Compassion-Focused Therapy (CFT; Gilbert, 2014) is an approach to psychotherapy originally developed to work with those experiencing self-criticism and shame. CFT incorporates psychoeducation, such as understanding the evolved nature of the human brain and the nature and sources of human suffering, and skills development components, ranging from body-based and imagery practices through to method acting and embodiment techniques. The focus of CFT is to help people develop their compassionate minds and cultivate compassion across the three flows: For others, from others, and self-to-self, or self-compassion.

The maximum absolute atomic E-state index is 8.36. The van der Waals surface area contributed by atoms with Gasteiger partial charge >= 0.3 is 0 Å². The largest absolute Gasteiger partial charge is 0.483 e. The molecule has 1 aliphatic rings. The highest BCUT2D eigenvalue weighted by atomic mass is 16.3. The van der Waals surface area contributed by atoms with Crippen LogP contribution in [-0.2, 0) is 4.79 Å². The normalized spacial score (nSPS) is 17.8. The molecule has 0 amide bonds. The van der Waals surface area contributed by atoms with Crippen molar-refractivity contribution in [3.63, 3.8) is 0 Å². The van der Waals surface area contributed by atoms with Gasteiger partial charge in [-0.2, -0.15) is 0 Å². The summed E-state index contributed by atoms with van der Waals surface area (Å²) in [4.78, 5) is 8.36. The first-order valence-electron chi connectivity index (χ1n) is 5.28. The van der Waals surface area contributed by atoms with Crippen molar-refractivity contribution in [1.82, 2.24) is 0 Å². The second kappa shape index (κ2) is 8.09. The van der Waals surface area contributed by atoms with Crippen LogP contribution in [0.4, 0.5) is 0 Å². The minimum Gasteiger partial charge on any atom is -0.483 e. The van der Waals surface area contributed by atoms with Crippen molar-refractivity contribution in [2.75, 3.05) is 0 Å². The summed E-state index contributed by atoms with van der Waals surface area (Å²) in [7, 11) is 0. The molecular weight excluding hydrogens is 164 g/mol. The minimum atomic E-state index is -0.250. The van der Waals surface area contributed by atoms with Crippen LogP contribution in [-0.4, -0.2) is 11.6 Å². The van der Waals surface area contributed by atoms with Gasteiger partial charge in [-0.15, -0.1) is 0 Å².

Cultivating the qualities and skills of compassion has been found to be helpful in the context of grief. Self-compassion in particular predicts reduced severity and longevity of the grieving process, and reduced risk of mental disorders, especially when grief is complicated by shame and shame memories. In this chapter, we will explore the concept, research, and application of compassion, as well as compassion-focused approaches, in the context of grief, with a focus on those whose grieving has become complicated by shame and shame memories.